Years ago during my first job in corporate America, I experienced firsthand the power of presence. There was a woman in my department that everyone referred to as “Crazy Mary.” I thought such a reference was uncalled for—until I had an experience with her.
One day she called me into her office to review the progress I was making with a project she had assigned to me. She was more than cordial as we discussed my work and reviewed the milestones of the project. I remember thinking as I left her office how kind and considerate she had been. Then the very next day, she came to my cubicle and demanded that I follow her immediately to her office. When I entered her office, she slammed the door and began to yell and belittle me for the very accomplishments that she had complimented me for on the previous day. From then on, I began to recognize the subtle anger and seething frustration that lurked just below the surface of her congenial demeanor. It made sense that everyone feared and avoided her at all costs. I continued to observe her emotional outbreaks that spanned the spectrum from Dr. Jekyll to Mrs. Hyde until I left that company.
Last year when I wrote the piece entitled, “How Do You Strengthen Your Presence?” I stated that presence was the “the vibe, energy, frequency, or power that emanates from us.” Shortly thereafter, a magazine editor wrote me a note and told me that she thought that I knew more about presence than I was telling. She challenged me to write more on the topic when time permitted, so here I go.
I agree with Aristotle, who said that to be a good speaker, a person has to be a good person. There are plenty of great speakers out there. They are articulate, they seem to choose exactly the right words, and they know how to turn a pleasing phrase. Yet when it comes to touching our hearts, moving us to action, and providing us with a larger vision of who we are and what we can become, their message can seem hollow. There is something that seems to be missing or just doesn’t resonate. To pick up on who they really are and what they really think, we must be self-aware enough to recognize the vibe that they portray or exude. Unfortunately, a lack of awareness allows such speakers to have more sway with most of us than we should allow.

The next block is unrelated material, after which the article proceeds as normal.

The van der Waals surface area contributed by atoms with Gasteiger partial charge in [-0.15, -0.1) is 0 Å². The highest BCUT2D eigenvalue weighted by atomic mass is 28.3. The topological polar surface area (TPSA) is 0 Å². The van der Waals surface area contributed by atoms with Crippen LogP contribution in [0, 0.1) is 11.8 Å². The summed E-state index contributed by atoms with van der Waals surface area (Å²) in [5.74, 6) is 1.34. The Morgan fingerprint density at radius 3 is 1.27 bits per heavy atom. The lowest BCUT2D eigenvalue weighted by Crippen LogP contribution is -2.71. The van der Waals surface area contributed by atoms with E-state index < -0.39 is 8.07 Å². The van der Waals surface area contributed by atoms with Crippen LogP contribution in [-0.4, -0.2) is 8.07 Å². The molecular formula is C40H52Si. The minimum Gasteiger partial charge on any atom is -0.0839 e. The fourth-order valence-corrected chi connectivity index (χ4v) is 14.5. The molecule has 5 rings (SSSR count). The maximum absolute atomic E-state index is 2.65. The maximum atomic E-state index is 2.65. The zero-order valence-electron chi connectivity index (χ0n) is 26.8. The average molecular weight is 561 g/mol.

You bring the essence of your presence with you everywhere you go. It is the part of you that emanates from you and reflects the type of person that you are, the way that you think about life’s experiences, and the people that surround you. In a very real sense you are what you think, and it comes out in the way you speak and treat others. Consequently, to increase the power of your presence and the influence you have on others, you must change and improve who you are at your core.
Much like a garden that needs constant weeding and tending to produce desired results, we need to become more aware of thoughts, attitudes, and judgments that can derail our success. If you are interested in becoming more aware and making some changes, here are a number of questions that you should quietly consider when you have a moment to reflect.
What do your feelings tell you about yourself?
Are you angry or frustrated much of the time? Who or what sets you off? If you could change one thing about yourself, what would it be? You can easily rate your answers to these questions by asking yourself, “On a scale of one to ten, how frustrated am I with my family members, my coworkers, or myself?” Those parts of your life or your relationships that are most irritating and have the highest rating will come out in the way that you deal with others. What you experience in your external world is a reflection of your internal world. Understanding what is going on with yourself is the beginning to changing how others experience you and the results that you create in your life.